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Copts Mourn Victims in Cairo Protest

An Egyptian Christian woman shows a picture of her son during a funeral at Abassaiya Orthodox Cathedral in Cairo 10 Oct. At least 26 people, mostly Christians, were killed 9 Oct. when troops broke up a peaceful protest against an attack on a church in southern Egypt. (photo: CNS/Amr Abdallah Dalsh, Reuters)  

11 Oct 2011 – by Catholic News Service

CAIRO (CNS) — Orthodox Pope Shenouda III declared three days of mourning, fasting and prayer for victims of peaceful protests that turned violent, and church and government leaders called for Egypt to reaffirm its commitment to religious freedom.

At least 26 people — mostly Christian — were killed and nearly 500 were injured Oct. 9 as gangs armed with firebombs, sticks, swords and rocks attacked about 1,000 people staging a peaceful sit-in outside of a state television building. As the violence escalated, a speeding military vehicle mounted a sidewalk and rammed into a group of protesters, killing a number of them.

Witnesses said headless bodies lay in the street in the worst sectarian violence since the ousting of President Hosni Mubarak in the “Arab Spring” revolt earlier this year.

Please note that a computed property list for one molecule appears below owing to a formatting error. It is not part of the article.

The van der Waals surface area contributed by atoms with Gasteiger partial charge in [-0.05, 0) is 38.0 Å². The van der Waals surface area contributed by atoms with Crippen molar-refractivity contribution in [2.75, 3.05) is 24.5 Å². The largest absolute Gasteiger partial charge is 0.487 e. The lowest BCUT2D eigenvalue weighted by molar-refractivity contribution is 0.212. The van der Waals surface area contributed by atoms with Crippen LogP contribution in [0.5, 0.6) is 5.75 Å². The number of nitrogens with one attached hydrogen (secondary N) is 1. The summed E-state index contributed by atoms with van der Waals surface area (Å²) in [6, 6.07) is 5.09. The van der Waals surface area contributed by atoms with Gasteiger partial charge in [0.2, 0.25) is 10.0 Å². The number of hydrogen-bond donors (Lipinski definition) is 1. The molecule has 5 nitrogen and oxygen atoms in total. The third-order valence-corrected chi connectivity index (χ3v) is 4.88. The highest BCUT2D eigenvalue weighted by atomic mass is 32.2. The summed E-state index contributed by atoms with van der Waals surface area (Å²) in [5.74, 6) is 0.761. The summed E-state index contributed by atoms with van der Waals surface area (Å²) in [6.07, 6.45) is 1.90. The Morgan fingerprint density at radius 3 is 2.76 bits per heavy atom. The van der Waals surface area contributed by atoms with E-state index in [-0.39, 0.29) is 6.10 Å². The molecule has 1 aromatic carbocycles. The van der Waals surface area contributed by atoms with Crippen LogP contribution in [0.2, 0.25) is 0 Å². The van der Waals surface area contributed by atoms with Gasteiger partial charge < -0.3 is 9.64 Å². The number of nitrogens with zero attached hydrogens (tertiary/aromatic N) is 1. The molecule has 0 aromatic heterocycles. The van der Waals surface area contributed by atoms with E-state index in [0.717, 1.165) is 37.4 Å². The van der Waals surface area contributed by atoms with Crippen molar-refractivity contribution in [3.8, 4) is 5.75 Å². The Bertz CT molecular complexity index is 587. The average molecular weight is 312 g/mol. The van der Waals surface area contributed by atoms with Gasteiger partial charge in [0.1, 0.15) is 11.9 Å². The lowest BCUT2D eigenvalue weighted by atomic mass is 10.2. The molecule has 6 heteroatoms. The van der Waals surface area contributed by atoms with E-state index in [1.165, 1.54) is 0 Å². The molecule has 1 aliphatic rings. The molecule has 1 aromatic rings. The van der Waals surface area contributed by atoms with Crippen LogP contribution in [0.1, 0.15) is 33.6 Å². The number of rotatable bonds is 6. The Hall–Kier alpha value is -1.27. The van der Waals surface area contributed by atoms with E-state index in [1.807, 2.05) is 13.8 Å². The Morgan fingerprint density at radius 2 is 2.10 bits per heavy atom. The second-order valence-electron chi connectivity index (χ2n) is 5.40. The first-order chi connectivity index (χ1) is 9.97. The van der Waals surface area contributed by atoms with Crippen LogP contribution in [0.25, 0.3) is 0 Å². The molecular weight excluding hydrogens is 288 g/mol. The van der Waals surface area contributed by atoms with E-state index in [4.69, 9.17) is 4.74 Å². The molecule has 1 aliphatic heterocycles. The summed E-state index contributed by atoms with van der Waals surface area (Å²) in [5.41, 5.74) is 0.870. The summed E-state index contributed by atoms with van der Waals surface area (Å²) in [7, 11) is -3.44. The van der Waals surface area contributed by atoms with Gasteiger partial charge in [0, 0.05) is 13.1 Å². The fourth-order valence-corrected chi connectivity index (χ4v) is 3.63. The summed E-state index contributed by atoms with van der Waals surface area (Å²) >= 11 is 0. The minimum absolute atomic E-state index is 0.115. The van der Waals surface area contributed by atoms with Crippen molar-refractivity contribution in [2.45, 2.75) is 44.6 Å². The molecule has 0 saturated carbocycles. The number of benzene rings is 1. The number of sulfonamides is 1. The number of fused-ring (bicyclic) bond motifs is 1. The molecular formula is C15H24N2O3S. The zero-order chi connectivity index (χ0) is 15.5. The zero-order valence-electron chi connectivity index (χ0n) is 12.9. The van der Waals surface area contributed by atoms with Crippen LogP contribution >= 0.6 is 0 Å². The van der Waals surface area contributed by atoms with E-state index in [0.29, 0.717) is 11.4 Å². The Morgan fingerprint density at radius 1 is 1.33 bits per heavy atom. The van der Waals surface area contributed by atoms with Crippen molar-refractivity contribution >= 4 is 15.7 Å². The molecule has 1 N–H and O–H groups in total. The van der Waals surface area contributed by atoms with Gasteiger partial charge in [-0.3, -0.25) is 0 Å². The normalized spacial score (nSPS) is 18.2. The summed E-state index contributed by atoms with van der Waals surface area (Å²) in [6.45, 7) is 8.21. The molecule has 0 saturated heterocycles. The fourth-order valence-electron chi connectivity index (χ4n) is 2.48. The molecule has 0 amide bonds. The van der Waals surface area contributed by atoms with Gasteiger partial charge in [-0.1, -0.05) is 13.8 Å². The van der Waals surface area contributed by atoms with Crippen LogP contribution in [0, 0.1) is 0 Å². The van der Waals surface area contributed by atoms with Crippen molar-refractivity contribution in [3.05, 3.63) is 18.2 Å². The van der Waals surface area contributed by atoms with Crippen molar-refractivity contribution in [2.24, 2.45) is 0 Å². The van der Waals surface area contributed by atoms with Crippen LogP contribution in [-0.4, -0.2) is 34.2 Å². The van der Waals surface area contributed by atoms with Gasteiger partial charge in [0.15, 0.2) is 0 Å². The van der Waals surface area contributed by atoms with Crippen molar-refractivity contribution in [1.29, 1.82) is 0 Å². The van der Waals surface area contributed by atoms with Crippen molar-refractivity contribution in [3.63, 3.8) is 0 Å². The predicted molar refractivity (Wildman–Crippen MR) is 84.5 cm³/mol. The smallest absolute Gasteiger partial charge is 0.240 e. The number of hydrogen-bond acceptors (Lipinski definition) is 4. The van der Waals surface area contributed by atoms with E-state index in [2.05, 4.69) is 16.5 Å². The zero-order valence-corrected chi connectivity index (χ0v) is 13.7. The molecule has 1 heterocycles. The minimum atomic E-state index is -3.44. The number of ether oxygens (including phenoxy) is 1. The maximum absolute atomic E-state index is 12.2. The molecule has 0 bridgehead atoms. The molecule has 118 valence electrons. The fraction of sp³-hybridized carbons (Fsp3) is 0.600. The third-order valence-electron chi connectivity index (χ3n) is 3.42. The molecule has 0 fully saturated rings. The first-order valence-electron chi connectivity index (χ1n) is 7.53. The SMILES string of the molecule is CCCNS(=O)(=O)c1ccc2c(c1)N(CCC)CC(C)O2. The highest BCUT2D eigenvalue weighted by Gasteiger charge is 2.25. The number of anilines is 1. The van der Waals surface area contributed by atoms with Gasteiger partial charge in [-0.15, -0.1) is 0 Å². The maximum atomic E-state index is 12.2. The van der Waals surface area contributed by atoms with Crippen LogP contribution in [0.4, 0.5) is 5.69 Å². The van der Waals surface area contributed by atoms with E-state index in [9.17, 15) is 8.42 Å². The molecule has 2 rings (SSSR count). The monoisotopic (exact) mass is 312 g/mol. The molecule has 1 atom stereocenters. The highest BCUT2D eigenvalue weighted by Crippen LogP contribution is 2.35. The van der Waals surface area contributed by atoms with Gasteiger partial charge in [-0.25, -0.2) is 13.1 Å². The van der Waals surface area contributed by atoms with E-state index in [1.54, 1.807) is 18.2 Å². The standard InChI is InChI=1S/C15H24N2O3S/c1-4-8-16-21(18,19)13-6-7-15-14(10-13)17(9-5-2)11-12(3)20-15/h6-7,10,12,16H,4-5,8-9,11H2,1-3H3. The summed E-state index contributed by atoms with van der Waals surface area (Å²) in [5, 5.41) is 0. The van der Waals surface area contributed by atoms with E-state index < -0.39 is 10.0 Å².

But several Catholic leaders said the problem had moved beyond sectarianism.

“The army and the police are confronting the Copts. This is the problem,” Father Rafic Greiche, official spokesman for the Catholic Church in Egypt, said in a statement to the Catholic charity Aid to the Church in Need. “It is not a Christian-Muslim problem anymore. ... People — not just Christians but many Muslims, too — are frightened for the future of our country.

“We are accusing the army and the police who used vagabonds, a rabble force of street fighters, to attack the demonstrators,” the priest said


“They were armed with swords, sticks and stones —some of them had rifles, it seems,” he said. “They did not have to use force. It was a peaceful demonstration.”

Hardline Salafi Muslims have initiated violent protests against the construction of two churches in southern Egypt on the grounds that the building projects were illegal. Four churches have been subjected to arson attacks in as many months.

The Christian demonstrators were protesting one such attack on a Coptic Orthodox church and were seeking greater protection from the authorities.

Catholic Bishop Antonios Aziz Mina of Giza told Vatican Radio that Christians were asking to be able to live peacefully in their own country.

“If they (the police) had taken a position of being against those who destroyed the churches, we would never have gotten to this point,” he said.

Cardinal Antonios Naguib, Coptic Catholic patriarch of Alexandria, told Vatican Radio the situation was provoked by outsiders and added that it was complex.

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Tags: Egypt Arab Spring Coptic Christians Orthodox Pope Shenouda III